Pity Party: Population Me

It’s probably not news to anyone that I’ve crash-landed in the Land of Depression. This post is coming to you live from my couch, in all my unwashed, pyjama-ed glory. Sexy times.

It’s not really shocking that I’m here. A perfect storm of my friend dying suddenly, being blindsided by the rise of Trump and the unmasking of all hatred of the world, and a realisation of how much confidence has been knocked out of me by a bully in my previous job – it’s no wonder that I’ve been tipped over the edge.

Whenever I land back here, it feels like I’m back at square one again. It feels like no matter what I do, I’m just living my life frantically trying to clutch at the joys in life before I go down with the ship again, careening from one nervous breakdown to another.

When I get unwell, a lot of my pain is because I feel like I’m letting everyone down. I worry that I’m letting my work and my colleagues down. I despair over all the clients that won’t get help because I’m not there to fundraise and advocate for them.

I hate crying over the phone to my family. I hate feeling like I’m not an equal partner to Manfriend. I hate how I go silent for months on end with my friends, how I’m not there for them. I hate hauling ass to counsellors and having to tell my story all over again, and banshee crying until my head hurts.

Often, my psychologists look at me with a bit of despair because I can quote the literature to them. I know the theory.

I know the CBT, I know the ACT, I know the DBT – hell, I can even whip out relational or the Freudian theory if I need to. If therapy was a video game, I would long since have clocked it, AND unlocked all the secret levels.

I know that I need to get enough sleep, that I need to eat well, that I need to have “work life balance”, that I need to not get too stressed, that I need to meditate, that I need to stay in touch with friends and put my relationship with Manfriend first.

But you know what? It’s tiring.

It’s tiring having to live like that. It’s tiring living with an evil twin telling me how terrible I am all the time. I try to stay on top of things, to keep an equilibrium. But I’m exhausted. I’m so fucking tired. I’m so tired of fighting to stay well.

Because it feels like no matter what I do, that black shadow is just waiting – looming over me  – when I’m vulnerable, that’s when it gets its claws in.

I hate having to try out new cocktails of drugs, and the weird new side effects they can bring. I hate the grogginess, the insomnia, the tingly hands, the weight gain, the weight loss, the anxiety, and just generally feeling off kilter.

Pity party: Population – me.

I read a study the other day that said that bipolar is second only to cancer in terms of disability. And that rings so true to me. In a way, it validates how I’m feeling right now, and makes me feel a bit less useless because I know I’m not in this shitty boat by myself.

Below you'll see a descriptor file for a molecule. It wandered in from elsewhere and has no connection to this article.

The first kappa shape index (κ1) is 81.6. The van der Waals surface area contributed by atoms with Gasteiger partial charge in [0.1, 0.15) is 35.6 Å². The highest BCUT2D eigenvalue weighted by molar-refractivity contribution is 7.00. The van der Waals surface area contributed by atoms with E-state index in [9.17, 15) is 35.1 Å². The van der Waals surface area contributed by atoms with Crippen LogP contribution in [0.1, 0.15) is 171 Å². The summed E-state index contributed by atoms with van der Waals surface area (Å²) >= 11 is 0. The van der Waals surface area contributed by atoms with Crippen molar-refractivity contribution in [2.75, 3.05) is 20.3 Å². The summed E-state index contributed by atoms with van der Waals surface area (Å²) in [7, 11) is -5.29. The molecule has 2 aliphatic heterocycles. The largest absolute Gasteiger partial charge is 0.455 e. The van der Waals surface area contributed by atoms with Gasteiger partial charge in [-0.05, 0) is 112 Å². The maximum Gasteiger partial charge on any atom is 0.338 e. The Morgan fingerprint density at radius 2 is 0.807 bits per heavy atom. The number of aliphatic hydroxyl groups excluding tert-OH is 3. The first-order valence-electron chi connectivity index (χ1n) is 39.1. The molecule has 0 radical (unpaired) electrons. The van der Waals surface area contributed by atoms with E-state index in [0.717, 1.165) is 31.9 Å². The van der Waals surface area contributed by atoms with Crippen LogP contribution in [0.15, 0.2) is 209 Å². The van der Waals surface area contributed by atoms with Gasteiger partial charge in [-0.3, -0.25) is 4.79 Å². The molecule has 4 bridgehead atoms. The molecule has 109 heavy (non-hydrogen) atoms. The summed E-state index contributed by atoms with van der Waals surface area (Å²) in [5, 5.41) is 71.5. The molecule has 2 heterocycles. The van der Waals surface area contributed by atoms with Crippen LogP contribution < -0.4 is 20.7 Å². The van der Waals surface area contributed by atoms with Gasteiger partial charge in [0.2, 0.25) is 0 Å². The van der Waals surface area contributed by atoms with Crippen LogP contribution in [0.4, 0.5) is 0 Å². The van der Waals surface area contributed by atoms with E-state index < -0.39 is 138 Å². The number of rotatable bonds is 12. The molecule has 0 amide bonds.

I remember a couple of years ago, when I was telling my therapist that no matter what I do, I just crash and burn all over again. I’m a failure. And she stopped me in my tracks and said no, that wasn’t the story she heard at all.

To her, my life story isn’t one of failure  – it’s a resilience story.

It’s a story of someone who keeps fighting no matter what the odds –  who might get unwell every now and then, but who does whatever she can to get well.

So wish me luck. I’m getting my fighting gloves on.

2 thoughts on “Pity Party: Population Me

  1. Oh, friend. Hang in there. I know about that leaky ship with a population of one; seems like I’ve been depressed since August, and then post-election it just… wow. But, indeed: our story is a story of getting up again.

    Keep getting up.

    Like

  2. It really is tiring – exhausting. It’s hard because you want to stay engaged, but you just end up in a cycle of feeling like you’re letting everyone down…
    Earlier in the year, when I was getting treatment and had been falling into some nasty ol’ habits involving hurting myself, I read that depression is anger pointed at the self, and that really made sense for me. I have real issues with confrontation, feeling like I’ve been treated unfairly, and even that I’ve hurt someone – but I really hate to make a fuss because I’m desperate that people like me. So, my evil twin takes it out on me rather than the real source of the anger. The opposite – people who take it out on everyone *except* the source of their anger (like Chair Thief?) – get a lot more attention, because of the public and anti-social nature of their responses. My own response to how I approach my anxiety/depression really shifted in the last year when I started treating it like an anger management problem as 9 times out of 10 the anxiety and subsequent depression was the result of an unresolved conflict (either with myself or someone else).

    Like

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